Thanks to Antigay Judge, Marriage Battle Continues in Puerto Rico

Puerto Rico

Same-sex marriages are continuing uninterrupted in Puerto Rico despite a federal judge’s ruling that the U.S. Supreme Court’s marriage equality decision doesn’t apply there — and some legal advocates are seeking to assure that there will be no interruption.

U.S. District Court Judge Juan Pérez-Giménez’s March 8 ruling goes against “both logic and settled law,” says Lambda Legal staff attorney Omar Gonzalez-Pagan. Pérez-Giménez ruled that the Supreme Court’s Obergefell v. Hodges ruling establishing national marriage equality doesn’t affect Puerto Rico because it is an unincorporated territory and not, as he wrote, “the functional equivalent of a state.”

But there’s a long history, Gonzalez-Pagan says, of U.S. courts agreeing that decisions on fundamental rights apply in both states and territories — and in Obergefell, the Supreme Court found that the right to marry is indeed fundamental, no matter the gender of one’s chosen spouse.

The day after Pérez-Giménez issued his decision, Puerto Rico Gov. Alejandro García Padilla told residents of the territory to ignore it. He said the fundamental right to marry was validated by higher courts than the district court — that is, the U.S. Supreme Court and the U.S. Court of Appeals for the First Circuit — and that he would respect their rulings. But to make sure that marriage equality for the territory remains enshrined in law, Lambda attorneys and their co-counsels from private law firms have turned to the First Circuit.

Last week they filed a petition asking the First Circuit to make clear that the Obergefell ruling applies in Puerto Rico and to assign the case to a different judge at the district level to enter a judgment that all provisions of Puerto Rico law that ban licensing and recognition of same-sex marriage are to be stricken as unconstitutional and no longer enforceable. This was what both the plaintiffs represented by Lambda and the government of Puerto Rico had asked Pérez-Giménez to do, and he denied that request.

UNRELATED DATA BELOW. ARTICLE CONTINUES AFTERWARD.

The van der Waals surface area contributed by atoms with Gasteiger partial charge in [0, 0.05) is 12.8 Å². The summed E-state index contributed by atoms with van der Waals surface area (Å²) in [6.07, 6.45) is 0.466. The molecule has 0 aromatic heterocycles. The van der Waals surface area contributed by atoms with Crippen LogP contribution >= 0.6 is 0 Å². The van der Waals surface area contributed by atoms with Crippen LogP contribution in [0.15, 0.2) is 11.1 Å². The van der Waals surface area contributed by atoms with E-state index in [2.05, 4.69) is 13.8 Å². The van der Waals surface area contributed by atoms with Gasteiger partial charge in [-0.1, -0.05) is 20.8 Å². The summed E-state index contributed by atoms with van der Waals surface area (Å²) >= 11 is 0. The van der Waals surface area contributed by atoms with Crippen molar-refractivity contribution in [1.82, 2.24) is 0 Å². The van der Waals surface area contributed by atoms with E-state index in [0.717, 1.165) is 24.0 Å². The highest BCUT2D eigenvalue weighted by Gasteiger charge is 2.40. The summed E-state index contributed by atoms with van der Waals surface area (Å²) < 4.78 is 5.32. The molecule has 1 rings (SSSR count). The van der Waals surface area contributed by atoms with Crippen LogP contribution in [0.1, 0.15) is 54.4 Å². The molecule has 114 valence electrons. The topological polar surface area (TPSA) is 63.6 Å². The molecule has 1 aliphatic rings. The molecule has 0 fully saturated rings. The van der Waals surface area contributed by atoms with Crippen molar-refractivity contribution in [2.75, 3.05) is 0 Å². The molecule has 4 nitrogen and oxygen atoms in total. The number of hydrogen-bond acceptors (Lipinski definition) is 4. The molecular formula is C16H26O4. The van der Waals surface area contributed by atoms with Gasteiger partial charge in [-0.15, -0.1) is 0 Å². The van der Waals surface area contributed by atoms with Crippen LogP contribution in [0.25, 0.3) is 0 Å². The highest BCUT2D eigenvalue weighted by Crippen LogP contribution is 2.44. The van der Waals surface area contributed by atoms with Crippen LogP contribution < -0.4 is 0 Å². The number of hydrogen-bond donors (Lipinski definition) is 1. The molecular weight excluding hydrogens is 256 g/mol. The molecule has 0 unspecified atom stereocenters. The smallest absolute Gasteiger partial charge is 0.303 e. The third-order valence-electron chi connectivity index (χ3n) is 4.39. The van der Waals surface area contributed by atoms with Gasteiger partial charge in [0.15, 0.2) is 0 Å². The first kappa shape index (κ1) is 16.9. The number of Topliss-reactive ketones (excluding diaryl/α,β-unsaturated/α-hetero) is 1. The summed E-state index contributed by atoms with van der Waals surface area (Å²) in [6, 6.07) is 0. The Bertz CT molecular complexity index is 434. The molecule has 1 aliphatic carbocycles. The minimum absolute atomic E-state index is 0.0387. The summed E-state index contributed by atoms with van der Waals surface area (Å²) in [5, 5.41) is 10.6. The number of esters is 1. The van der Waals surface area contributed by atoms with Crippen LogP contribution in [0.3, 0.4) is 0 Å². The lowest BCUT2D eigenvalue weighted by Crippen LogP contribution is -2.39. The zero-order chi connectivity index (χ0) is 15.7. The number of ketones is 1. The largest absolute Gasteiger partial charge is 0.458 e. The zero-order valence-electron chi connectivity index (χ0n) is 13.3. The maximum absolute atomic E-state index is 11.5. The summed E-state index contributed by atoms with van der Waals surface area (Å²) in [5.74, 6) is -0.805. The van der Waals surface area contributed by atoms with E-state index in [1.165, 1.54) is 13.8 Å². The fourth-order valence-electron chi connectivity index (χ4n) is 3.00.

There was a circuitous route to his March 8 ruling. Pérez-Giménez upheld Puerto Rico’s ban on same-sex marriage in October 2014, in a ruling in which he wondered if bans on incest and polygamy could be struck down if the marriage ban were. The couple challenging the ban, represented by Lambda, then appealed his decision to the U.S. Court of Appeals for the First Circuit. After the Obergefell decision, territorial officials, who had been defending the ban, agreed with the plaintiffs that the law was unconstitutional.

So did the First Circuit, which vacated Pérez-Giménez’s ruling and sent it back to him for further consideration in light of Obergefell, adding, “We agree with the parties’ joint position that the ban is unconstitutional.”